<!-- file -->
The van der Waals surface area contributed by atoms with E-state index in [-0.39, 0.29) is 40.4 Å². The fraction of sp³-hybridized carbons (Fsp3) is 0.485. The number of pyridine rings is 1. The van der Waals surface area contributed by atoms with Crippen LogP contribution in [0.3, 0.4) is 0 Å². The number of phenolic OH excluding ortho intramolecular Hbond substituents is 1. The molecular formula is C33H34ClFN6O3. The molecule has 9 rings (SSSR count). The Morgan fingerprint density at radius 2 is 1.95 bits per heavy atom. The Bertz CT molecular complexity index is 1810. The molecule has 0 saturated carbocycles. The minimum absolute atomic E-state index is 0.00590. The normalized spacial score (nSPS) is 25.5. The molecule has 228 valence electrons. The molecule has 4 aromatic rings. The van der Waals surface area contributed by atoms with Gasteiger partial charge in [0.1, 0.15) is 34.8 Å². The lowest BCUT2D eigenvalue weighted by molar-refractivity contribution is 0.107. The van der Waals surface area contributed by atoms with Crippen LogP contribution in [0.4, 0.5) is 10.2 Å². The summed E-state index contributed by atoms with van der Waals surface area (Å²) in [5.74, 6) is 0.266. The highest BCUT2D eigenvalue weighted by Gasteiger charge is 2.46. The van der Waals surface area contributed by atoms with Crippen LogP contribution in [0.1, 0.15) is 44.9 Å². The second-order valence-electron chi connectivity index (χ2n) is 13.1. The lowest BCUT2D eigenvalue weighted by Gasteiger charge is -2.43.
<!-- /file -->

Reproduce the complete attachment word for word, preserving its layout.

The van der Waals surface area contributed by atoms with E-state index in [-0.39, 0.29) is 40.4 Å². The fraction of sp³-hybridized carbons (Fsp3) is 0.485. The number of pyridine rings is 1. The van der Waals surface area contributed by atoms with Crippen LogP contribution in [0.3, 0.4) is 0 Å². The number of phenolic OH excluding ortho intramolecular Hbond substituents is 1. The molecular formula is C33H34ClFN6O3. The molecule has 9 rings (SSSR count). The Morgan fingerprint density at radius 2 is 1.95 bits per heavy atom. The Bertz CT molecular complexity index is 1810. The molecule has 0 saturated carbocycles. The minimum absolute atomic E-state index is 0.00590. The normalized spacial score (nSPS) is 25.5. The molecule has 228 valence electrons. The molecule has 4 aromatic rings. The van der Waals surface area contributed by atoms with Gasteiger partial charge in [0.1, 0.15) is 34.8 Å². The lowest BCUT2D eigenvalue weighted by molar-refractivity contribution is 0.107. The van der Waals surface area contributed by atoms with Crippen LogP contribution in [0.4, 0.5) is 10.2 Å². The summed E-state index contributed by atoms with van der Waals surface area (Å²) in [5.74, 6) is 0.266. The highest BCUT2D eigenvalue weighted by Gasteiger charge is 2.46. The van der Waals surface area contributed by atoms with Crippen LogP contribution in [0.1, 0.15) is 44.9 Å². The second-order valence-electron chi connectivity index (χ2n) is 13.1. The lowest BCUT2D eigenvalue weighted by Gasteiger charge is -2.43.